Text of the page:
Shifting the focus from global to national to coastal, Kloza pointed out that although the U.S. has increased oil production by more than 2 million barrels per day (mbd), “the East Coast hasn’t participated in that growth … no projects actually add capacity on the East Coast anymore.” Kloza also warned that the U.S. has a glut of crude oil, but not of heating oil. “We really don’t have much refined product per person,” he said. While the U.S. population has doubled since the 1980s, refined inventory has not kept pace, Kloza added. That helps explain why significant weather events can lead to supply issues and dramatic price spikes.
On the brighter side, at least for industry stakeholders invested in biofuel blending, the RFS “is not going away,” according to Kloza. Unfortunately, he also doesn’t see the biodiesel blenders’ credit coming back in 2017. Kloza acknowledged, “There’s much to do about the point of obligation,” but said that he doesn’t think it will be moved from blenders to producers in this year or the next. “Something like 16 lawsuits will have to be settled before that can happen.”
After 30-plus minutes of facts and forecasts punctuated by funny asides, Kloza concluded his presentation with “a look into the future,” including five key takeaways for those in attendance.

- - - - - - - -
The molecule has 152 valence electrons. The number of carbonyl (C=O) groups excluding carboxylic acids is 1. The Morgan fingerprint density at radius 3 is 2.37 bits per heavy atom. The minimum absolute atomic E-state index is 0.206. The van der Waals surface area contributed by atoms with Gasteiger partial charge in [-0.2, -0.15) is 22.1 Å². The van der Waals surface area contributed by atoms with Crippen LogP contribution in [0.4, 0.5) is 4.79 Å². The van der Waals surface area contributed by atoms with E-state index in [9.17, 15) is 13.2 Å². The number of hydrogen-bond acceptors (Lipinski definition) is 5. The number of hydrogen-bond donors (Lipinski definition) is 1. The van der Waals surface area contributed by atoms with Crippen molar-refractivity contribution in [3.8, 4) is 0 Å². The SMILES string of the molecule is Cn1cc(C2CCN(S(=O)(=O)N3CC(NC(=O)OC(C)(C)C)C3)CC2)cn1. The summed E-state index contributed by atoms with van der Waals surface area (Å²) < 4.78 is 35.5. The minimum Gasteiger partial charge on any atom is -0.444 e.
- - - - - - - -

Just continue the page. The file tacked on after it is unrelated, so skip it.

- The cheap oil and natural gas era will continue unless there’s a Black Swan event (and indeed, President Trump is a Black Swan).
- The perceived threat to North American refining is real.
- Heating oil may be a sunset business, but it will be a beautiful and profitable sunset for many.
- There is a need to separate noise from signal on biodiesel.
- Pipeline flow will be a game-changer. If Midwest refiners can begin moving crude oil farther east, it will shift the dynamic for East Coast refiners.
OPIS Co-Founder and Director of Data, Pricing and Information Services Ben Brockwell took up the last point later on at EEE while addressing a meeting of the Pennsylvania Petroleum Association. Petroleum distributor Buckeye Partners intends to reverse a portion of its Laurel Pipeline flowing between Pittsburgh and Altoona, PA, which could force Philadelphia refiners out of the marketplace and raise prices for consumers, said Brockwell.
The Downstream Perspective
American Energy Coalition Executive Director Tom Tubman might not have his magnifying glass directed at the commodities market in the way Kloza does, but Tubman’s understanding of the core issues that today’s heating oil marketers face is second to none. He addressed these concerns at the 2017 NEFI EXPO in his presentation on “The Continually Changing World of Energy.”
Framing his discussion against a historical backdrop, Tubman demonstrated to the audience how heating oil and natural gas pricing dynamics have shifted since the 1970s, and then zoomed in for a closer look at more recent prices.